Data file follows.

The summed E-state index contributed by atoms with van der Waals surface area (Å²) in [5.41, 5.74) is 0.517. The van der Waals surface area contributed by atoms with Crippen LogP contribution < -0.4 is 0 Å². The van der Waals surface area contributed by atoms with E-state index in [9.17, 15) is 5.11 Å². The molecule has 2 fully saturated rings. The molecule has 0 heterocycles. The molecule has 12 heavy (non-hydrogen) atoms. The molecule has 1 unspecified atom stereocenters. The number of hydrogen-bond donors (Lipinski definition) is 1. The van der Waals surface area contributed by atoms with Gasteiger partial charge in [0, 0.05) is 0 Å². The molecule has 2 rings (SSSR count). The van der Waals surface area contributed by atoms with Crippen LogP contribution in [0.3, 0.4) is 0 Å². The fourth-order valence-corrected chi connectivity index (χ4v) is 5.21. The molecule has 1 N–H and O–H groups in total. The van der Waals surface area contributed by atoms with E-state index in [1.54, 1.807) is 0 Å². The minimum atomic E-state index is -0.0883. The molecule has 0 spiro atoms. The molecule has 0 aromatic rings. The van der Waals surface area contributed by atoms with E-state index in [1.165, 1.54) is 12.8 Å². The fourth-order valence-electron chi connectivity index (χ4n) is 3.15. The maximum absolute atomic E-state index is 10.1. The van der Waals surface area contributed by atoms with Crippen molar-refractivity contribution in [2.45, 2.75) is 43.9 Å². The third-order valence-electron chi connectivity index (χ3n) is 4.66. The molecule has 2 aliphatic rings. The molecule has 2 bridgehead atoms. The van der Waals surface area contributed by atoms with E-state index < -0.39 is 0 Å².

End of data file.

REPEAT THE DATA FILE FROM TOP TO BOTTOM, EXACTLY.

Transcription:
The summed E-state index contributed by atoms with van der Waals surface area (Å²) in [5.41, 5.74) is 0.517. The van der Waals surface area contributed by atoms with Crippen LogP contribution < -0.4 is 0 Å². The van der Waals surface area contributed by atoms with E-state index in [9.17, 15) is 5.11 Å². The molecule has 2 fully saturated rings. The molecule has 0 heterocycles. The molecule has 12 heavy (non-hydrogen) atoms. The molecule has 1 unspecified atom stereocenters. The number of hydrogen-bond donors (Lipinski definition) is 1. The van der Waals surface area contributed by atoms with Gasteiger partial charge in [0, 0.05) is 0 Å². The molecule has 2 rings (SSSR count). The van der Waals surface area contributed by atoms with Crippen LogP contribution in [0.3, 0.4) is 0 Å². The fourth-order valence-corrected chi connectivity index (χ4v) is 5.21. The molecule has 1 N–H and O–H groups in total. The van der Waals surface area contributed by atoms with E-state index in [1.54, 1.807) is 0 Å². The minimum atomic E-state index is -0.0883. The molecule has 0 spiro atoms. The molecule has 0 aromatic rings. The van der Waals surface area contributed by atoms with E-state index in [1.165, 1.54) is 12.8 Å². The fourth-order valence-electron chi connectivity index (χ4n) is 3.15. The maximum absolute atomic E-state index is 10.1. The van der Waals surface area contributed by atoms with Crippen molar-refractivity contribution in [2.45, 2.75) is 43.9 Å². The third-order valence-electron chi connectivity index (χ3n) is 4.66. The molecule has 2 aliphatic rings. The molecule has 2 bridgehead atoms. The van der Waals surface area contributed by atoms with E-state index < -0.39 is 0 Å².